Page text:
SCCS Fall Seminar - Julia Reece
|Date(s):||November 21, 2013|
|Location:||Green Earth Sciences Room 365
Anshul Agarwal |
Matrix Permeability and the Effect of Adsorption: An Example of the Eagle Ford Shale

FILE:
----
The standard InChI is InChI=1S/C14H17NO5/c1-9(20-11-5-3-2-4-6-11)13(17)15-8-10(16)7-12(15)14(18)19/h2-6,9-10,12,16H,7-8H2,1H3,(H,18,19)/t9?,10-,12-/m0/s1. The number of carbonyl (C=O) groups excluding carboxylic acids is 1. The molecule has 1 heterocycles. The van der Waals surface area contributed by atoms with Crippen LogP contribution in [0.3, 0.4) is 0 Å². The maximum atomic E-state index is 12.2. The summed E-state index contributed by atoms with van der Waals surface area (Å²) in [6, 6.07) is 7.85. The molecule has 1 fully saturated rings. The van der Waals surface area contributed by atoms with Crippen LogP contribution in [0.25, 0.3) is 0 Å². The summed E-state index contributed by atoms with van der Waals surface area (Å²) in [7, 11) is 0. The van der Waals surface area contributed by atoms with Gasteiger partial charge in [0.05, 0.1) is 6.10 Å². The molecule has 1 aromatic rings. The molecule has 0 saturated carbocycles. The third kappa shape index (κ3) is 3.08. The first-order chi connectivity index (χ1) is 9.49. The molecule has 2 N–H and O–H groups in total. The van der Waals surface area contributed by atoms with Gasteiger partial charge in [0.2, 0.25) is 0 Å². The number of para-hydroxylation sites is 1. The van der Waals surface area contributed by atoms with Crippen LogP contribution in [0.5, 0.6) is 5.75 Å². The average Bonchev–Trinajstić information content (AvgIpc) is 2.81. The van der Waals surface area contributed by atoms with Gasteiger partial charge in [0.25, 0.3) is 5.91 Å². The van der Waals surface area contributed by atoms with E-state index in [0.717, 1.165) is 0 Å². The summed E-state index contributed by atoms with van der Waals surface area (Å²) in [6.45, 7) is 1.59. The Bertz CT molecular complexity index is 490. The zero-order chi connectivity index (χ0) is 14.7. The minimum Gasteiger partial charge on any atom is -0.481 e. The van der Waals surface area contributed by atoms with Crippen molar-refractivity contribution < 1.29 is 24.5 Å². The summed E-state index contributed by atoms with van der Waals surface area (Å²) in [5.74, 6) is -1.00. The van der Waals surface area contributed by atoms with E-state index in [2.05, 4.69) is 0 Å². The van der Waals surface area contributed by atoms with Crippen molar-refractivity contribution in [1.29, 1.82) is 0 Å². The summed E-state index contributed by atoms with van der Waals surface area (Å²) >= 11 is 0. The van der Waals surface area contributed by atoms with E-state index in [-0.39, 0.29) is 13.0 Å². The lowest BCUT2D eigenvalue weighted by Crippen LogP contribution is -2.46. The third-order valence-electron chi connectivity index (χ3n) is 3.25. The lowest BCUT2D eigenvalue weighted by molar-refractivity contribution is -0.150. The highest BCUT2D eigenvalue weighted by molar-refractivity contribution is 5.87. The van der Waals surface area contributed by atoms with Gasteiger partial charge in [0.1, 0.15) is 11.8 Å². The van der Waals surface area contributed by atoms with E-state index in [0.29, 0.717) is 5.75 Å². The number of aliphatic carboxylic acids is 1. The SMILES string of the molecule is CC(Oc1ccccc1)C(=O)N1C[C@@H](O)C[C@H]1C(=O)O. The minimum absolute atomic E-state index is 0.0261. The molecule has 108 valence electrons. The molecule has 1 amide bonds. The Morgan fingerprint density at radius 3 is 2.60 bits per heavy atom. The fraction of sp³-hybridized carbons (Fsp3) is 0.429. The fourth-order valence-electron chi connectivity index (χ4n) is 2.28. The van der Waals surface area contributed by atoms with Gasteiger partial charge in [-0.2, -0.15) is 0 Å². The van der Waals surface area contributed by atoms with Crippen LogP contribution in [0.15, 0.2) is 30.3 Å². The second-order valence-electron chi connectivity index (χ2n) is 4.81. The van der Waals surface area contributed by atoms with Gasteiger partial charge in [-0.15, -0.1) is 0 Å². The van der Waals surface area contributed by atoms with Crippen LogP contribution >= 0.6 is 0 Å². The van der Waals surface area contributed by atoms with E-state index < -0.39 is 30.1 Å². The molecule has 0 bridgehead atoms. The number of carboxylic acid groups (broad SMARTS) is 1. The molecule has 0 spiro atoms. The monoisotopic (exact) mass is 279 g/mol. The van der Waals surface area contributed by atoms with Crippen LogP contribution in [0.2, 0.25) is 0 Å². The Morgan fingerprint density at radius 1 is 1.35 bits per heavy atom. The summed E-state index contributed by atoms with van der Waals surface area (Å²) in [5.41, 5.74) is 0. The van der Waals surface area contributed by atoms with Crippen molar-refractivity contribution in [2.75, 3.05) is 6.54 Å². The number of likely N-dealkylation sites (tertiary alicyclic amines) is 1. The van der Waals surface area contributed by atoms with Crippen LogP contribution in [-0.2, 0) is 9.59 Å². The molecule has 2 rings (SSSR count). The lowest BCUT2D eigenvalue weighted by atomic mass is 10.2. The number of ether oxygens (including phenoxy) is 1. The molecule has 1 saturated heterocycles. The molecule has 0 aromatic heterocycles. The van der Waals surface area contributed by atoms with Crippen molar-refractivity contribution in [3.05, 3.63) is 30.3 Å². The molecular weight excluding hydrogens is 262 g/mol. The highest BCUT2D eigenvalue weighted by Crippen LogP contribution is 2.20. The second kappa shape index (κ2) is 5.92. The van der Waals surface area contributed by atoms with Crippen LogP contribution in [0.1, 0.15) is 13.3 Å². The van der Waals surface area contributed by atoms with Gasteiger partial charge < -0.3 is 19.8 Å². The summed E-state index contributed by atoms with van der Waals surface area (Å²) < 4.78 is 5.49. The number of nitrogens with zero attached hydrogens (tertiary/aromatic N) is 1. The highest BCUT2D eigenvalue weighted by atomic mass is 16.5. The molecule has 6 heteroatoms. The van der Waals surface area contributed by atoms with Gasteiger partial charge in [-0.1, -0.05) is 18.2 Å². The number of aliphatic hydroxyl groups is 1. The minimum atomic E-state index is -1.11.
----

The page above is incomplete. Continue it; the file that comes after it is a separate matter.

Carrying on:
We measured matrix permeability on a vertically and horizontally oriented sample of the Eagle Ford Shale with both an adsorbing (CO2) and a non-adsorbing pore fluid (Helium) to investigate permeability anisotropy and the effect of adsorption on matrix permeability in both directions. A thorough understanding of these transport processes is critical for defining the interactions between shale and CO2, and the potential risk of CO2 leakage from storage reservoirs. Here, we performed pulse-decay permeability experiments, and additional Darcy flow experiments for the case of the horizontal sample, at a temperature of 38.5°C (± 0.1°C), confining pressures up to 6000 psi, and fluid pressures ranging from 377 to 2000 psi. Results indicate that the apparent permeability using Helium is around 10 nD in the direction perpendicular to bedding and around 1 mD parallel to bedding. This large anisotropy is caused by flow occurring on different scales: through pores versus along microcracks and bedding planes. We show that using CO2 as the pore fluid reduces the vertical permeability by an order of magnitude due to adsorption effects; however, it does not significantly affect the horizontal permeability.